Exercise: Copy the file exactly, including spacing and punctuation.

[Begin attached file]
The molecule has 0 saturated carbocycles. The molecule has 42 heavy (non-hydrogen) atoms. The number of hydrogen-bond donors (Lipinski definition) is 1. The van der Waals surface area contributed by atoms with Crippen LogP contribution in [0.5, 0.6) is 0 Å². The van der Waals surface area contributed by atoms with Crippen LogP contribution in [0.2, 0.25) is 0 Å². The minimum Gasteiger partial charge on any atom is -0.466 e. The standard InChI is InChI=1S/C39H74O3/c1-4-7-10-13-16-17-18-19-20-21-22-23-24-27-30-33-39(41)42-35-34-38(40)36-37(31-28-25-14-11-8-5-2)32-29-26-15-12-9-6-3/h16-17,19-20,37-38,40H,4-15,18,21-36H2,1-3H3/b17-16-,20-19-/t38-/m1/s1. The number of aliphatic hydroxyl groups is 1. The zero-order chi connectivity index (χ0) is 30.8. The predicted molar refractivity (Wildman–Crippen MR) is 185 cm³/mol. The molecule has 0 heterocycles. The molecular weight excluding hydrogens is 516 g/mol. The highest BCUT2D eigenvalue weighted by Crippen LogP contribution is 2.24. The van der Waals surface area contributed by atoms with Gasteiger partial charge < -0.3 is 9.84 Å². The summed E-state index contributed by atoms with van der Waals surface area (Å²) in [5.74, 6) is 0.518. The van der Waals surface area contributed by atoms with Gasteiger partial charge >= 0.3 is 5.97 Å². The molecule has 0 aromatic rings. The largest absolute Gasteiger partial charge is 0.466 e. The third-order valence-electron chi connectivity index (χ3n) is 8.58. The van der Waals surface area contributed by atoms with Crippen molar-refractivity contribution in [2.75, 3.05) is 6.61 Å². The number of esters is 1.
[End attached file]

The molecule has 0 saturated carbocycles. The molecule has 42 heavy (non-hydrogen) atoms. The number of hydrogen-bond donors (Lipinski definition) is 1. The van der Waals surface area contributed by atoms with Crippen LogP contribution in [0.5, 0.6) is 0 Å². The van der Waals surface area contributed by atoms with Crippen LogP contribution in [0.2, 0.25) is 0 Å². The minimum Gasteiger partial charge on any atom is -0.466 e. The standard InChI is InChI=1S/C39H74O3/c1-4-7-10-13-16-17-18-19-20-21-22-23-24-27-30-33-39(41)42-35-34-38(40)36-37(31-28-25-14-11-8-5-2)32-29-26-15-12-9-6-3/h16-17,19-20,37-38,40H,4-15,18,21-36H2,1-3H3/b17-16-,20-19-/t38-/m1/s1. The number of aliphatic hydroxyl groups is 1. The zero-order chi connectivity index (χ0) is 30.8. The predicted molar refractivity (Wildman–Crippen MR) is 185 cm³/mol. The molecule has 0 heterocycles. The molecular weight excluding hydrogens is 516 g/mol. The highest BCUT2D eigenvalue weighted by Crippen LogP contribution is 2.24. The van der Waals surface area contributed by atoms with Gasteiger partial charge < -0.3 is 9.84 Å². The summed E-state index contributed by atoms with van der Waals surface area (Å²) in [5.74, 6) is 0.518. The van der Waals surface area contributed by atoms with Gasteiger partial charge >= 0.3 is 5.97 Å². The molecule has 0 aromatic rings. The largest absolute Gasteiger partial charge is 0.466 e. The third-order valence-electron chi connectivity index (χ3n) is 8.58. The van der Waals surface area contributed by atoms with Crippen molar-refractivity contribution in [2.75, 3.05) is 6.61 Å². The number of esters is 1.